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Testicular Cancer

Each year, approximately 8,850 men will be diagnosed with testicular cancer and approximately 410 men will die from the disease. That averages out to every hour of every day one man is diagnosed with testicular cancer.

What is Testicular Cancer?

Testicular cancer is a cancer that starts in the testicles, which are the male reproductive glands located in the scrotum. It occurs when cells in the testicles begin to grow uncontrollably, forming a mass or tumor. Testicular cancer is relatively rare compared to other types of cancer

Symptoms of Testicular Cancer

Symptoms of testicular cancer can include:

  • a lump or swelling in one or both testicles

  • pain or discomfort in the testicles or scrotum

  • a feeling of heaviness in the scrotum

  • a dull ache in the lower abdomen or groin.

It is important to note that not all lumps or swellings in the testicles are cancerous, but any changes or abnormalities should be checked by a doctor.

Testicular Cancer Treatment

The most common treatment for testicular cancer is surgery to remove the affected testicle. In some cases, additional treatment such as chemotherapy or radiation therapy may be necessary. It is important to work with a healthcare team to determine the best course of treatment for each individual case.

Testicular Cancer Quick Facts

  • Testicular cancer is relatively rare, accounting for less than 1% of all cancers in men.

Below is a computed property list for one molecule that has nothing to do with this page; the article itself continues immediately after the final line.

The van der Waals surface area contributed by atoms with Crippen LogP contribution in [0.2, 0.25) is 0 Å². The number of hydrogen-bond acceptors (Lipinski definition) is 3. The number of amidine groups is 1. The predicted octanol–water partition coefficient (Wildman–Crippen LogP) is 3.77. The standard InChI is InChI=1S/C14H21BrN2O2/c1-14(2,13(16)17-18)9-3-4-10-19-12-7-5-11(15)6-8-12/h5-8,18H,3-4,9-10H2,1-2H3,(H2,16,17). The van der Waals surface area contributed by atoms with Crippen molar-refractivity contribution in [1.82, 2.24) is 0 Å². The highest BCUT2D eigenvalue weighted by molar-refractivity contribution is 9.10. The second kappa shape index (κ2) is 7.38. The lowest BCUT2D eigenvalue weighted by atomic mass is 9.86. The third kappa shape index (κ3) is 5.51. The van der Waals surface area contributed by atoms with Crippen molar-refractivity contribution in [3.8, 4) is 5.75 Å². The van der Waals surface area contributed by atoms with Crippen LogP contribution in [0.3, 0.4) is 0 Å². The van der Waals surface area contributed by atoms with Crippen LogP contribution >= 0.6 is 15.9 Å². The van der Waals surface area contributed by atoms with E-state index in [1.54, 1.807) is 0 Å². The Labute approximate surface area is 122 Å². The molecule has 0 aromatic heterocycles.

• Young men between the ages of 15-35 are at the highest risk for testicular cancer.

  • Testicular cancer is 4.5 times more common in white men verses black men.

  • The risk of Testicular Cancer for Hispanics, American Indians and Asians falls between that of white and black men.

  • Having a father, brother or uncle with testicular cancer may slightly increase one’s risk of developing testicular cancer.

Testicular Cancer and the BIPOC Community

While testicular cancer can affect men of any race or ethnicity, it is important to note that certain groups may face greater barriers to accessing healthcare and cancer screening. In particular, men of color and those from low-income communities may be at a higher risk for late-stage cancer diagnosis and poorer outcomes. It is important to address systemic barriers to healthcare access and advocate for equitable cancer screening and treatment for all communities.

Testicular Cancer Resources

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